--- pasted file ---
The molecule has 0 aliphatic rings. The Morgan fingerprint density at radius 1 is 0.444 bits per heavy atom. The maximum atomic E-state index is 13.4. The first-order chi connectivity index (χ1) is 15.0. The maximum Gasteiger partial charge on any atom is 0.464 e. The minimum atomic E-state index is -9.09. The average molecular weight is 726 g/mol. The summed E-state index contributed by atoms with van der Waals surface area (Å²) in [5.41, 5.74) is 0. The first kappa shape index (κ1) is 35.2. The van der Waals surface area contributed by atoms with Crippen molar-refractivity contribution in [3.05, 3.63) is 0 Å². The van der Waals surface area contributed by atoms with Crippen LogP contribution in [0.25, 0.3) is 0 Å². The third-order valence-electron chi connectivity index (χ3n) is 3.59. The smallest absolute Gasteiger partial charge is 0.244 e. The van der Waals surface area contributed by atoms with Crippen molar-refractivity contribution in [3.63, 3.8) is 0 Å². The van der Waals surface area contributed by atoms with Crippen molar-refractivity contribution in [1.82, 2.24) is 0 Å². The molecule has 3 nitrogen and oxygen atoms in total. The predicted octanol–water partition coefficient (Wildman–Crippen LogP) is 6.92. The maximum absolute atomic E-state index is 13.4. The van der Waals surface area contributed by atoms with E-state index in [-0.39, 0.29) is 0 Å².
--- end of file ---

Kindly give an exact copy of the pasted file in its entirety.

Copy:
The molecule has 0 aliphatic rings. The Morgan fingerprint density at radius 1 is 0.444 bits per heavy atom. The maximum atomic E-state index is 13.4. The first-order chi connectivity index (χ1) is 15.0. The maximum Gasteiger partial charge on any atom is 0.464 e. The minimum atomic E-state index is -9.09. The average molecular weight is 726 g/mol. The summed E-state index contributed by atoms with van der Waals surface area (Å²) in [5.41, 5.74) is 0. The first kappa shape index (κ1) is 35.2. The van der Waals surface area contributed by atoms with Crippen molar-refractivity contribution in [3.05, 3.63) is 0 Å². The van der Waals surface area contributed by atoms with Crippen LogP contribution in [0.25, 0.3) is 0 Å². The third-order valence-electron chi connectivity index (χ3n) is 3.59. The smallest absolute Gasteiger partial charge is 0.244 e. The van der Waals surface area contributed by atoms with Crippen molar-refractivity contribution in [3.63, 3.8) is 0 Å². The van der Waals surface area contributed by atoms with Crippen molar-refractivity contribution in [1.82, 2.24) is 0 Å². The molecule has 3 nitrogen and oxygen atoms in total. The predicted octanol–water partition coefficient (Wildman–Crippen LogP) is 6.92. The maximum absolute atomic E-state index is 13.4. The van der Waals surface area contributed by atoms with E-state index in [-0.39, 0.29) is 0 Å².